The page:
Dismiss Notice
Join Physics Forums Today!
The friendliest, high quality science and math community on the planet! Everyone who loves science is here!

Inertial dependence upon local matter

  1. Sep 23, 2007 #1
    I came across this quote recently:

    "The general theory of relativity teaches that the inertial mass of a given body is greater as there are more ponderable masses in proximity to it; thus it seems very natural to reduce the total inertia of a body to interactions between it and the other bodies in the universe, as indeed, ever since Newton's time, gravity has been completely reduced to interaction between bodies. The results of calculation indicate that the universe would necessarily be spherical. (Einstein, 1954)"

    Did Einstein really say this, and if so, is there a quantative connection between nearby matter and the inertial reactance of an accelerated mass predicted by GR?

    Is there any experimental validation?
     
  2. jcsd
  3. Sep 23, 2007 #2

    JesseM

    User Avatar
    Science Advisor

    It looks like your source got it slightly wrong--this page has a somewhat different version of the quote (differences in bold) and says it's from 1921, not 1954. I'll include the previous paragraphs for some context:
    I'll leave others to comment on what he means when he says that stuff about inertia, but one result already seems outdated--he claims that the universe can only be spatially infinite if the average density of mass/energy is zero, meaning that most of the matter is concentrated in a small region of an asymptotically flat (empty) universe. I suppose this is because the quote was from before Hubble's 1929 measurements of redshifts which provided evidence for an expanding universe, so that Einstein was still only considering a static universe in the quote.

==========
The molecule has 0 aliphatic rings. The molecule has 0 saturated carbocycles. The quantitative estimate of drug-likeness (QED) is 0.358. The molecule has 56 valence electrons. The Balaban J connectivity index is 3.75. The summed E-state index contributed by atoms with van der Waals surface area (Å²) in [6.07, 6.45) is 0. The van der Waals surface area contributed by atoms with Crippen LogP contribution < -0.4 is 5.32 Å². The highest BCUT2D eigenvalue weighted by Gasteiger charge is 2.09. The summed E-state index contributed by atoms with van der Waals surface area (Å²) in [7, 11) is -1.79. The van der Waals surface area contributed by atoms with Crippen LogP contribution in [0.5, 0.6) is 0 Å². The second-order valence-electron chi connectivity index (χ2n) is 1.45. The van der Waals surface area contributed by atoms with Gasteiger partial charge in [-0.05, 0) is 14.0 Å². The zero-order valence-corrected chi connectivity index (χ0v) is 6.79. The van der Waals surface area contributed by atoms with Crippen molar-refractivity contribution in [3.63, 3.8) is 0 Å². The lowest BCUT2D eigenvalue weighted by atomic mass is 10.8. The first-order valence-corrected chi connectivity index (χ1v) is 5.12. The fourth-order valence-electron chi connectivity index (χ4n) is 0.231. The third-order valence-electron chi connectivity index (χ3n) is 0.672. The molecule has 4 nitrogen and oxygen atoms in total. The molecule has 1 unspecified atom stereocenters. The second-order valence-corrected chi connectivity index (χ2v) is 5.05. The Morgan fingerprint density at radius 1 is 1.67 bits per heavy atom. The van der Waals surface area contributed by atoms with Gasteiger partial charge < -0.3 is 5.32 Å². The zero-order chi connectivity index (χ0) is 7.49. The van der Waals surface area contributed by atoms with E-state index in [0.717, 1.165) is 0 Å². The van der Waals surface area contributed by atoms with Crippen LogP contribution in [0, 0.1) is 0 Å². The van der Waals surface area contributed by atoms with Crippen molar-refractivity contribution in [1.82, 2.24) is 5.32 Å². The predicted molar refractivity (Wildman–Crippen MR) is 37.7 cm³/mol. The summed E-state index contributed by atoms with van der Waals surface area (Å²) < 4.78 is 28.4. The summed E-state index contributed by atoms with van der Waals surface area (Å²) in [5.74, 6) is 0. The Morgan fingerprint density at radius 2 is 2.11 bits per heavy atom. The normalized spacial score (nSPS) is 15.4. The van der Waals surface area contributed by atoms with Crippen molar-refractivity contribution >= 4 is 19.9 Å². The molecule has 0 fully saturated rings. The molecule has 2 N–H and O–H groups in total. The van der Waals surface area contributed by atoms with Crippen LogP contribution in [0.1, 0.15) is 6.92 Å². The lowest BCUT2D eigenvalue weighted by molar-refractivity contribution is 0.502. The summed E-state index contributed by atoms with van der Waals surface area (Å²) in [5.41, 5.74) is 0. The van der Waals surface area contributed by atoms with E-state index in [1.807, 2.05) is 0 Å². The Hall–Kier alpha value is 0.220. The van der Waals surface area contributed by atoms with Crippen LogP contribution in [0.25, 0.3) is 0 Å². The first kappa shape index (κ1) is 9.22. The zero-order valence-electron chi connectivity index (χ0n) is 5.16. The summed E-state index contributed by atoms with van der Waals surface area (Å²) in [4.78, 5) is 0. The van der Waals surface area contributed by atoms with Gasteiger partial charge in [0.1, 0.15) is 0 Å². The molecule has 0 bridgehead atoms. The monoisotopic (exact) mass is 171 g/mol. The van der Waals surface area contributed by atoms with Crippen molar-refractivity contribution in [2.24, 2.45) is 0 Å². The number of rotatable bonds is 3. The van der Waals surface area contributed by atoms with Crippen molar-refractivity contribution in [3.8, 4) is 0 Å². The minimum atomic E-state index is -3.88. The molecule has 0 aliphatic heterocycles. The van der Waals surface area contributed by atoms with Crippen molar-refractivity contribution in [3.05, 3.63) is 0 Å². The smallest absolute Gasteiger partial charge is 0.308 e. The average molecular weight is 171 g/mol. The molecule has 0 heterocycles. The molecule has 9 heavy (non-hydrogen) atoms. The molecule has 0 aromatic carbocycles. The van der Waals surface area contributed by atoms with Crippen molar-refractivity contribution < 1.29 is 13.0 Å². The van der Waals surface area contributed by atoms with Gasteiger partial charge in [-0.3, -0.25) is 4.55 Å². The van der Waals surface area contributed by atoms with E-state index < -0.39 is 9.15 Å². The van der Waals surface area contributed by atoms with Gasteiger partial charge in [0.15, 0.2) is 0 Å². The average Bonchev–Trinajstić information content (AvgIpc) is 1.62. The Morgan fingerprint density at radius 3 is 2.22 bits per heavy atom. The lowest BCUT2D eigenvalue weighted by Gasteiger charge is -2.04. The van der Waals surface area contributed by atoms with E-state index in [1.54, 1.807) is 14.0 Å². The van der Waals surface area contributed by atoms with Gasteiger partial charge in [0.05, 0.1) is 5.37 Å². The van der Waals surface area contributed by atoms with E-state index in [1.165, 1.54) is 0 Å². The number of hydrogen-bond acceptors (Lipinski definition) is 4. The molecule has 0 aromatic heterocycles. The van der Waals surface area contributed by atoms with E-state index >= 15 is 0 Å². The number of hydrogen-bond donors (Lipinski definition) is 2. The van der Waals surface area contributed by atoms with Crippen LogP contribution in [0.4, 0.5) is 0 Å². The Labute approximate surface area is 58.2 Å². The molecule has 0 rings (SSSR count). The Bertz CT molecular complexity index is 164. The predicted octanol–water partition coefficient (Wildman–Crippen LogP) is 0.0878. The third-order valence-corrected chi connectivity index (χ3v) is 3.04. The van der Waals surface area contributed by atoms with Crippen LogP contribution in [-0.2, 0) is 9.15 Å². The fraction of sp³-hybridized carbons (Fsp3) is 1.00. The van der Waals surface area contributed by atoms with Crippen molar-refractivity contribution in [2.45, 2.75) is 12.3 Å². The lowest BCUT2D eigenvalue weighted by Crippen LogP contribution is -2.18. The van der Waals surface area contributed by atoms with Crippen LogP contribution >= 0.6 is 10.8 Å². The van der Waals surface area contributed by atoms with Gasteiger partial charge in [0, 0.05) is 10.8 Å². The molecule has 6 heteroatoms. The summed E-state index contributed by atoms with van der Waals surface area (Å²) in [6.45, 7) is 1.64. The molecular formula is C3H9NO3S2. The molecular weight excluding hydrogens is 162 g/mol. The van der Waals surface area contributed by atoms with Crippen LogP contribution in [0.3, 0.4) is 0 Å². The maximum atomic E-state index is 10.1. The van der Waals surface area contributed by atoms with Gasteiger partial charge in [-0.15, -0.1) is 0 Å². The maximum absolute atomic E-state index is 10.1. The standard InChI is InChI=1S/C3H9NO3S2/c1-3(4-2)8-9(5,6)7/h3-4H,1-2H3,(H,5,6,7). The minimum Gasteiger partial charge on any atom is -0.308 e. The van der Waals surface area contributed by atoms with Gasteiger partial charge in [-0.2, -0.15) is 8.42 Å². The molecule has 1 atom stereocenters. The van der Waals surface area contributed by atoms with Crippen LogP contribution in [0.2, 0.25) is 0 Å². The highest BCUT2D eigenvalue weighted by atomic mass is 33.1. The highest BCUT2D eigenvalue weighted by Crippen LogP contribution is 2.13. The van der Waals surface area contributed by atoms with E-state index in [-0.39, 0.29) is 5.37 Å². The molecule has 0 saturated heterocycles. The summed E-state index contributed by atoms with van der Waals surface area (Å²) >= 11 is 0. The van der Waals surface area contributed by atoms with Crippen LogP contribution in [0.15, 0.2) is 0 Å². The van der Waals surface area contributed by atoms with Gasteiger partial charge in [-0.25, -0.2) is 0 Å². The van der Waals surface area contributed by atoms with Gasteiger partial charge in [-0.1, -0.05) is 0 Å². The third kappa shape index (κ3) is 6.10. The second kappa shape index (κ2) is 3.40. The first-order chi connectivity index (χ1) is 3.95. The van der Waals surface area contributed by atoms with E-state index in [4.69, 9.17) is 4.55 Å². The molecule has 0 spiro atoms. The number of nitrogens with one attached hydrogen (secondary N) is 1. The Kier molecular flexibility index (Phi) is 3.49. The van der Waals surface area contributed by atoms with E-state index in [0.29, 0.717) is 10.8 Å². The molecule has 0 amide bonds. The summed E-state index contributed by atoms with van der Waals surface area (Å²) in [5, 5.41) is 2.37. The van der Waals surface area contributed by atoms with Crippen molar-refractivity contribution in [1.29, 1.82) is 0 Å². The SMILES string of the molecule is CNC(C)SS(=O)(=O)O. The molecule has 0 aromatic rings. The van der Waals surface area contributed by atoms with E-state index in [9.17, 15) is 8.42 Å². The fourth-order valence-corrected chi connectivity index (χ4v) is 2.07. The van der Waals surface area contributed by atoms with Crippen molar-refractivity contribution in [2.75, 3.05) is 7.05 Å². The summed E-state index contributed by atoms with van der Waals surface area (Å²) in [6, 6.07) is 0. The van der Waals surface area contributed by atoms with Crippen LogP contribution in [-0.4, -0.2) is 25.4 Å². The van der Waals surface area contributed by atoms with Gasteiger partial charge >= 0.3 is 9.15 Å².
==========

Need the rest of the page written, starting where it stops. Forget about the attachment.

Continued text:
4. Sep 23, 2007 #3
    Thanks Jesse - the fact that the author of the post attributed it to 1954 was doubly troubling - it sounds totally Machian - which Einstein had substantially discounted even by 1917. It also seems that it is w/i experimental means to verify - for example an experiment could be conducted to measure inertia at the point between earth and moon where the net gravity is zero.

    Any other thoughts

    Yogi
     
  5. Oct 12, 2007 #4
    Yogi: Let me give you some food for thought. One can calculate the average desnity of matter in the universe and a value has been given by Peebles. In addition the Hubble constant is known. The potential from a gravitationg body has the units of speed squared. One can thus compute the potential of all the universe that one can see at a nearby point. Guess what? It turns out to be very near the speed of light squared. Is this experimental confirmation or coincidence? I'll send you the references if you are interested.
     
  6. Oct 12, 2007 #5
    Gamburch - yes - I am interested.
     
  7. Oct 15, 2007 #6
    Instead of attempting to compute the potential caused by each mass in the Universe, as seen by the particle, we shall assume the mass in the Universe can be smoothed out to a constant density d. Then, assuming the measured expansion rate of the universe and its estimated density, we find that kMo/Ro = xSq, where k ( = 6.670 x 10(-8) (cm.3/gm.sec2)) is the gravitational constant, (Handbook of Chemisrty and Physics (CRC Press, Boca Raton, FL, 1981) p F-97) , Mo is the mass of the universe, x is the gravitational potential, and Ro is the diameter of the universe. The gravitational potential has units of (cm/second)Sq. We used 13.5 billion light years for Ro (from the popular press, which yields the Hubble constant) ) and for d we used 1.88 x 10-29 gm/cm3, which value we have lifted from an article by P.J.E. Peebles. (P.J.E. Peebles in Temth Texas Symposium on Relativistic Astrophysics, Edited by Reuven Ramaty and Frnak C. Jones (New York Academy of Sciences, New York, NY,1981) p. 157). Performing the calculation we see the result is given by x = 3.585 x 10(+8) meters per second. This number is remarkably close to that of the speed of light.

    Near a body the potential would be c Sq + 2km/r. To a distant (from the body) observer the time dt' between events dt (seconds per cycle) would thus be seen as dt' = dt(1+2km/rcSq), just like in the books.
     
  8. Oct 15, 2007 #7
    Pardon me xsquared is the gravitational potential.
     
  9. Oct 15, 2007 #8
    Thanks Gamburch - I see what you have in mind - this relationship has always been a fundamental mystery of cosmology - Einstein commented upon the fact that there must be some deep significanc to the fact that GM/Rc^2 was approximately unity.

    Some years ago I used this fact to derive an expression for the Gravitational parameter G based upon the expansion of the Hubble sphere

    Regards

    Yogi
     
Know someone interested in this topic? Share this thread via Reddit, Google+, Twitter, or Facebook

Have something to add?



Similar Discussions: Inertial dependence upon local matter
  1. Local inertial frame (Replies: 8)

Loading...